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USN
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Discussion Starter · #1 ·
I have two basic car alarm horns and am thinking about installing one on my GT through a mercury switch to operate as a roll over alarm. Has anyone ever done this? Has anyone ever rolled their tractor and felt an alarm would have been helpful? I've heard stories of this happening, but wonder if it is worth the effort. Since I already have two horns/sirens, the only expense would be for the mercury switch and wire.
 

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USN
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Discussion Starter · #3 ·
Wont work... You need a dashpot.
????? Won't work?????? Of course it will, with the right mercury switch. A dashpot is OK, too, but the right mercury switch will also work. You just need one that won't make contact until it actually tips over at 90 or more degrees. I've had such mercury switches in the past, but don't have one now.
 

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what about everytime you hit a bump, won't it splash and alarm?

i'm trying to figure out why you need an alarm? if you are on it, you will know well before 90 degrees that it is going over. if you want someone else to respond, they will likely ignore the alarm since they are such a common sound in most areas. plus if it is facing the right direction they may not even hear it while inside the house.

the better thing to do would be NOT cut the potential rollover areas unless your machine is stabile enough to do so, add wheel weights/filled tires to keep the COG low and cut up/down not side to side.
 

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The best roll over alarm is your butt! When you have to move it to the fender to feel comfortable at an angle, you are at high risk of rolling over.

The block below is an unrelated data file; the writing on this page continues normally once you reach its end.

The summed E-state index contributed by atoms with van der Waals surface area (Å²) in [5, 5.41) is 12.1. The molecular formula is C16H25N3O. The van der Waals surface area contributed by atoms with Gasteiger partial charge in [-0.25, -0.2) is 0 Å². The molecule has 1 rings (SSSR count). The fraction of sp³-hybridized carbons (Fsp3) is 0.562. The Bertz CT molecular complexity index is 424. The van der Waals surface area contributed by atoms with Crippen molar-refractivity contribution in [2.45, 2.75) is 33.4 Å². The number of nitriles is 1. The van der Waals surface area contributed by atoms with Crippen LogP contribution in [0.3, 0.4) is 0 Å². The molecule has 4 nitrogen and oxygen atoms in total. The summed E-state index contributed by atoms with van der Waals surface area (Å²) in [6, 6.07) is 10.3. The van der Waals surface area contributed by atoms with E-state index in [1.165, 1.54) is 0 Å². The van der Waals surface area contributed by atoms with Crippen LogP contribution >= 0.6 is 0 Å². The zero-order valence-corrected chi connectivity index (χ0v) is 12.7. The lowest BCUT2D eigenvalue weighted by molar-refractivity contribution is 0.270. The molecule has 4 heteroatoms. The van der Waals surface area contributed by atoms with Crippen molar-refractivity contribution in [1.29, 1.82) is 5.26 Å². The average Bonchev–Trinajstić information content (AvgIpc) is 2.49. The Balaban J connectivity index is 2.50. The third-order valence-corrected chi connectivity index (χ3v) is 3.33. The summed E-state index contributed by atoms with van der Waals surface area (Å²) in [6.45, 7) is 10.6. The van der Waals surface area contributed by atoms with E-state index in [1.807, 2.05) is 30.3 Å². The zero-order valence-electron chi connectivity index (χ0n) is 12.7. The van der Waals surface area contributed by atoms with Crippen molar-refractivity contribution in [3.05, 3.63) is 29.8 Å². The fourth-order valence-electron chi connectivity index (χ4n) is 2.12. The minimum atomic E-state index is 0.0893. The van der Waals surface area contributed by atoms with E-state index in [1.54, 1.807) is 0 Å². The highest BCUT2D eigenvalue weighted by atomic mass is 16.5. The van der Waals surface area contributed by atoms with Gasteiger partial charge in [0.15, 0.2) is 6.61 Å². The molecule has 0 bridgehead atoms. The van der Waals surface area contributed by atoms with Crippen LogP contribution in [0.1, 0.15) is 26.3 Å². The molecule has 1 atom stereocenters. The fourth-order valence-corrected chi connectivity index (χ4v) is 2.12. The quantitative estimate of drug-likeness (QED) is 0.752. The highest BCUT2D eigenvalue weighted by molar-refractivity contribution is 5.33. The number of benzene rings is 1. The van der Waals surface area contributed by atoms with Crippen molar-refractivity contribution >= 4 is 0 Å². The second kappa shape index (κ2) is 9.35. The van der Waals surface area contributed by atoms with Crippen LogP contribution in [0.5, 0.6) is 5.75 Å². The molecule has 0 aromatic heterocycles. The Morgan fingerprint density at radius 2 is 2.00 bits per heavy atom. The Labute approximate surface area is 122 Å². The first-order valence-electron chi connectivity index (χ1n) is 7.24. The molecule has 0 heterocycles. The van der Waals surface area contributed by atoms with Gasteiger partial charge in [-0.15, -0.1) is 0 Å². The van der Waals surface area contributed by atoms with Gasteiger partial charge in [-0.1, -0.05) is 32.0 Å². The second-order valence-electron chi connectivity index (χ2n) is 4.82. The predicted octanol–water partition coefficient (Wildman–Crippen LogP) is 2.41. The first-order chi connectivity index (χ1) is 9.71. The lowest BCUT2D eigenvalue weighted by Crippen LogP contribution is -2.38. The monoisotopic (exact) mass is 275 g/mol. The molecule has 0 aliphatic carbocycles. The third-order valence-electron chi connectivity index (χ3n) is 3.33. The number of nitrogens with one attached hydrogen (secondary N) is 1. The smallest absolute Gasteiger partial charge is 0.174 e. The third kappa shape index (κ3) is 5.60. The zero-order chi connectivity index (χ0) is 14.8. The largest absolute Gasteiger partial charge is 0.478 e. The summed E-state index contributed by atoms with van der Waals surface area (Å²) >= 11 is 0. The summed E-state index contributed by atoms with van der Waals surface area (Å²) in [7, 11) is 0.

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Discussion Starter · #6 ·
what about everytime you hit a bump, won't it splash and alarm?

i'm trying to figure out why you need an alarm? if you are on it, you will know well before 90 degrees that it is going over. if you want someone else to respond, they will likely ignore the alarm since they are such a common sound in most areas. plus if it is facing the right direction they may not even hear it while inside the house.

the better thing to do would be NOT cut the potential rollover areas unless your machine is stabile enough to do so, add wheel weights/filled tires to keep the COG low and cut up/down not side to side.
Not likely. A quick bump or bounce might make just as quick a contact. The most you'd hear, if that happens, is just as quick a "beep" or maybe just a "b" and even that is not a likely occurance if the right switch is used. But I will concede that a dashpot is probably a better choice for a switch. But mercury switches come in many shapes and sizes for different applications and the correct one will surely work in this application.

Possibly one of these????? But I haven't tried any of them, just stumbled onto this page and it shows some examples of mercury switches designed as tip over switches. http://www.comus-intl.com/productpages/tilt_tipover_switches_us.asp
 

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I have have rolled a SS12 Sears over and all the alarms in the world would not have helped at all. From sitting on a flat tar road to tipped over took about 5 seconds. I was pulling something out of the ditch along side the road and was over before I could even put the clutch in. I had ATV tires on the back and the tires started boucing when they lost traction and they bounched the tractor to the side and down the ditch bank. I no longer use ATV tires on tractors. Roger
 

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Have to say Tudor and rhenning: Whether Tudor's combined butt/common sense or rhenning's 'acquired knowledge'. .. If it feels wrong, or if someone said it could hurt, you might want to stop doing that...As a teenager I rolled a MF 165 'look no 'ROPS' and still wonder at how I walked away. Also know that it wouldn't have rolled except for the beer...
 

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Discussion Starter · #11 ·